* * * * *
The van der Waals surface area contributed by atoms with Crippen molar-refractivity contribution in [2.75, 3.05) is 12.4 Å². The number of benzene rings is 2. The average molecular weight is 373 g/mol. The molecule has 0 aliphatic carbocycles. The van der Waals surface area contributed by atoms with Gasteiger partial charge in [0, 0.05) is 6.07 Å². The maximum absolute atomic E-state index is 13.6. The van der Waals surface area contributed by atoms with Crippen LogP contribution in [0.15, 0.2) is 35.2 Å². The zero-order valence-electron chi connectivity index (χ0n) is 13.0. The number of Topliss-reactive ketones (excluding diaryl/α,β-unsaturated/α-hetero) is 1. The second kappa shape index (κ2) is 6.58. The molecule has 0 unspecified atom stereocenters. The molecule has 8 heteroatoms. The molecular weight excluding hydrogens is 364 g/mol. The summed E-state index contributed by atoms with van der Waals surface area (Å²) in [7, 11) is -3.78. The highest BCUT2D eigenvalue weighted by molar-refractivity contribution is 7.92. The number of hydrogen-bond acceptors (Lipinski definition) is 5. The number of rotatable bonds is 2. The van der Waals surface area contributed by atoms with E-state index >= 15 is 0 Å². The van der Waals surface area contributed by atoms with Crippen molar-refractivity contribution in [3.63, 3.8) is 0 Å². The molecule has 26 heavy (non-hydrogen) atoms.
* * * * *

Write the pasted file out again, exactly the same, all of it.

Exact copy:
The van der Waals surface area contributed by atoms with Crippen molar-refractivity contribution in [2.75, 3.05) is 12.4 Å². The number of benzene rings is 2. The average molecular weight is 373 g/mol. The molecule has 0 aliphatic carbocycles. The van der Waals surface area contributed by atoms with Gasteiger partial charge in [0, 0.05) is 6.07 Å². The maximum absolute atomic E-state index is 13.6. The van der Waals surface area contributed by atoms with Crippen LogP contribution in [0.15, 0.2) is 35.2 Å². The zero-order valence-electron chi connectivity index (χ0n) is 13.0. The number of Topliss-reactive ketones (excluding diaryl/α,β-unsaturated/α-hetero) is 1. The second kappa shape index (κ2) is 6.58. The molecule has 0 unspecified atom stereocenters. The molecule has 8 heteroatoms. The molecular weight excluding hydrogens is 364 g/mol. The summed E-state index contributed by atoms with van der Waals surface area (Å²) in [7, 11) is -3.78. The highest BCUT2D eigenvalue weighted by molar-refractivity contribution is 7.92. The number of hydrogen-bond acceptors (Lipinski definition) is 5. The number of rotatable bonds is 2. The van der Waals surface area contributed by atoms with E-state index >= 15 is 0 Å². The van der Waals surface area contributed by atoms with Crippen molar-refractivity contribution in [3.63, 3.8) is 0 Å². The molecule has 26 heavy (non-hydrogen) atoms.